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Abs like Jesus
Business Week
Indeed, scattered groups of environmentalists and farmers have been marching since the mid-1990s, when corporations such as Monsanto (MON ) Co. started tweaking the genes of common food crops to make such oddities as corn that's resistant to pests. Critics worry that newfangled crops will creep into the wild and cross-pollinate with natural species, potentially damaging plant diversity and maybe even endangering the people who eat them... Among these innovations are "Terminator genes," named by critics after the Arnold Schwarzenegger character who is again blasting into theaters this month.

As far as costs are concerned, farmers both domestic and abroad are getting the shaft. "Terminator genes" effectively prevent the seeds of an altered plant "from propogating after the first harvest." This would ultimately require farmers to purchase new seed each year, tossing yet another straw onto the backs of struggling farmers, particularly those in still developing third world countries.

The danger of also seems to be the risk of so altered plants somehow passing on such "terminator genes" to other plant life. There seems to be a fear that the genes could threaten bio-diversity and cause a significant shift -- possibly for the worse -- in ecological systems.
  • Do you think it's worth the costs such technology will take on farmers both at home and abroad?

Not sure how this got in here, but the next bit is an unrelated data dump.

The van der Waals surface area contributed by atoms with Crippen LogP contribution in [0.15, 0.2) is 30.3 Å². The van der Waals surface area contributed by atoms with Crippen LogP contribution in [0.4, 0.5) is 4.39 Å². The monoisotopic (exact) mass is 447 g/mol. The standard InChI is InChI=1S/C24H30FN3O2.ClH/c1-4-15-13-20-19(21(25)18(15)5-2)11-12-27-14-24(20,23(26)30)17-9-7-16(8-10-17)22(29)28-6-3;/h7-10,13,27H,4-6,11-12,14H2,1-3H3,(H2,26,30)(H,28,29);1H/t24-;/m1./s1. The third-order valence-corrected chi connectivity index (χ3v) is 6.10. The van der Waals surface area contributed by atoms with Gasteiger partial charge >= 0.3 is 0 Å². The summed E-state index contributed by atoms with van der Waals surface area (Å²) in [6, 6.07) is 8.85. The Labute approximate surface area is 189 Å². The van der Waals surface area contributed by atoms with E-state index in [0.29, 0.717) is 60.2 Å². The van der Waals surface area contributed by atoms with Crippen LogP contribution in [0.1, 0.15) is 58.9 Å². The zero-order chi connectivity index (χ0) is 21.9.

• Do you think it's worth the environmental risks?
The "terminator" seeds have a valid purpose, to prevent cross-pollination. Scientists are now working on preventing cross pollination and still allowing fertility as noted further down in the article you cite. Let me quote from it.

Some scientists are developing sequels to the Terminator -- new technologies that would both protect the environment and keep seeds fertile. One such effort is under way at Agriculture and Agri-Food Canada, an environmental group in Ottawa. Researchers there figured out how to get plants to overproduce a hormone that ensures that if pollen from genetically modified crops drifts to other species, the resulting seeds won't germinate. Under this scheme, when two plants containing the same mechanism are crossed, the lethal action doesn't kick in, and the seeds remain fertile. The group is now testing the system in canola and tobacco.

There are conflicting economic interests on every side of this issue. Be wary.
Abs like Jesus
I read that part of it before. I'm hoping to provide more later when I have a chance to look at the other article I have from Discover magazine. Until then though, since you're not noticeably concerned with the environmental risks involved, what do you think about the costs to farmers here and abroad?
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